Children were initiated into manual field labor almost as soon as they could walk. When my grandmother was four years old she was given a handful of corn to plant. One kernel was supposed to be pushed in the ground every so often along the rows. However, like most four year olds, she had a different idea. She went to the edge of the field, dumped the kernels in a pile, and covered them up with dirt, making her job for the day finished. But when all the corn in the field started coming up except hers, the family became suspicious. When her Daddy asked if she knew why her corn was not coming up, she replied, "I don't know." He realized what the problem was when he saw a cluster of corn stalks at the edge of the field.

The Bauguess family could not afford to let seeds or anything else go to waste. When crops failed to come up or were damaged, money was lost. At harvest time, every part of a crop was put to some use. When the corn was shucked, all of the shucks would be gathered with the stalks and fed to the cows. Even bare corncobs were not wasted. The majority of them were fed to the cows, but some were kept in the outhouse for emergencies.

There was a certain boy who "had to go" every morning on his walk to school. Usually there was no problem in finding enough leaves to take care of the situation. However, one morning when he stopped, he made a terrible mistake. When he started using some leaves, his friend informed him that he had chosen poison oak. The mistake kept him out of school for the next two weeks.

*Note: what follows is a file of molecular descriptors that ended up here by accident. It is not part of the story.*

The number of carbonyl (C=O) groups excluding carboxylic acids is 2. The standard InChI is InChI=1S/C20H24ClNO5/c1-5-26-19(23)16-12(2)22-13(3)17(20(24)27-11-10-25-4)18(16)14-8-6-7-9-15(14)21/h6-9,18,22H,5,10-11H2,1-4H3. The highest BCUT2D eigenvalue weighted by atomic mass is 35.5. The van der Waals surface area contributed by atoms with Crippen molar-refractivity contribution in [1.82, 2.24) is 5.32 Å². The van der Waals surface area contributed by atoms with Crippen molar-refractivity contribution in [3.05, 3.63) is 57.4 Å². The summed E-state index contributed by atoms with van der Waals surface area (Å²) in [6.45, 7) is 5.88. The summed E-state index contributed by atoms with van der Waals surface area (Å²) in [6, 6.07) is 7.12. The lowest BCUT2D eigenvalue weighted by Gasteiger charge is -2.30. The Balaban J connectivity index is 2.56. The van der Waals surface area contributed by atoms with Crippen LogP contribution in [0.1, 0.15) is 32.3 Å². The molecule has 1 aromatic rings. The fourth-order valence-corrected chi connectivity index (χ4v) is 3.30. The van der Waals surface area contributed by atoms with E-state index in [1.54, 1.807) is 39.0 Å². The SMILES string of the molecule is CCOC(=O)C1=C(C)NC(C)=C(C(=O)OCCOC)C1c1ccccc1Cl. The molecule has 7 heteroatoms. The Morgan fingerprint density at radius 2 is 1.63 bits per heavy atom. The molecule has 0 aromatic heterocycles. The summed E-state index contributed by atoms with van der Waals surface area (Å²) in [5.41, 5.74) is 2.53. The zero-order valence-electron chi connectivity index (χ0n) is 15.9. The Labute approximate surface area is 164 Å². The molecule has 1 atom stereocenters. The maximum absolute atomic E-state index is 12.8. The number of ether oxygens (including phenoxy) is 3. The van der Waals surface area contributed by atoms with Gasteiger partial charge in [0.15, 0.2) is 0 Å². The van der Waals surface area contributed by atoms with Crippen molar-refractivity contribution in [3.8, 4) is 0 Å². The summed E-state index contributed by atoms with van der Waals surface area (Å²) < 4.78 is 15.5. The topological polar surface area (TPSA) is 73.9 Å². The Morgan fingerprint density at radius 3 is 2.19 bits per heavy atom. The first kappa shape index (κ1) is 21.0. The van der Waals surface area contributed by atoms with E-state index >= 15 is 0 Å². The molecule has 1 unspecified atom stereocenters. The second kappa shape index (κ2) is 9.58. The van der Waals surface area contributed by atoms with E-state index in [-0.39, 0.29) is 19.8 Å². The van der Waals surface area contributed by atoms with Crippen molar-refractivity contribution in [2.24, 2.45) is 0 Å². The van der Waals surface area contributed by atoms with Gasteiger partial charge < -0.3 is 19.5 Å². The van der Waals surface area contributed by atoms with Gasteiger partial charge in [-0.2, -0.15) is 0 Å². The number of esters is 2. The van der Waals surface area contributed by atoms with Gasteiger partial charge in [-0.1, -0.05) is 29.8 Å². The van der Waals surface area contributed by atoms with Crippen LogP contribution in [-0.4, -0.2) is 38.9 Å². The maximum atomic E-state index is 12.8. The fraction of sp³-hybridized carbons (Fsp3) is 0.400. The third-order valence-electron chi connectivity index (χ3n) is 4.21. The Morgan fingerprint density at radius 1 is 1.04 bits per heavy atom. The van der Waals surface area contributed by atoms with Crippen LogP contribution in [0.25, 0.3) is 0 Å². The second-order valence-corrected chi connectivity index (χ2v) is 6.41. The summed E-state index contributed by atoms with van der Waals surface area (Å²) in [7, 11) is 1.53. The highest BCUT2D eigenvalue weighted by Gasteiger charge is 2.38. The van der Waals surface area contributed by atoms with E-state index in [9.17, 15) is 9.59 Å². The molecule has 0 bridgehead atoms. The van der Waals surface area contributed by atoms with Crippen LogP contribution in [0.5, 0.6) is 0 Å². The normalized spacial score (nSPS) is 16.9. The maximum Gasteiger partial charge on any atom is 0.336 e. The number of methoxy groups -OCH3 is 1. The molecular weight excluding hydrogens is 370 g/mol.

What if a farmer had a small family, and therefore a small farm? How could he feed his cattle cheaply? What would he keep in the outhouse? This was the case with Elias Brown who never had children and did not have a wife until he was forty-five years old. With the latter, it can be assumed that he was able to raise enough corn to suffice. The former was a more serious problem which he solved with common sense. He built his cabin near his father at Stone Mountain probably in the 1850s. His farm was situated on steep, unproductive hillsides which he used to his advantage. In the summer he used a hand scythe to cut "briars, weeds, bushes, and anything else green, which he stacked to dry to feed to his cattle in the winter. When he was asked about the poor quality of his feed, he answered that it would be better to throw (that) out to his cattle in February" than it would be to throw out a snow ball (Royall 66-67). Mr. Brown was able to take advantage of his assets just as the Bauguesses did. They both had the same problem with different circumstances which they overcame. Through extensive research, Michael Frisch discovered that "an individual can survive through hard work and ingenuity, no matter how bad the situation" (Yow 16). "These people were adventurous, courageous, industrious, and persevering. In spite of their handicaps, they instilled in their descendants the dignity of labor, the value of thrift, the rewards for overcoming difficulties" (Hayes 79). The people in the area knew how to be frugal with what little they had. It was a necessity to live.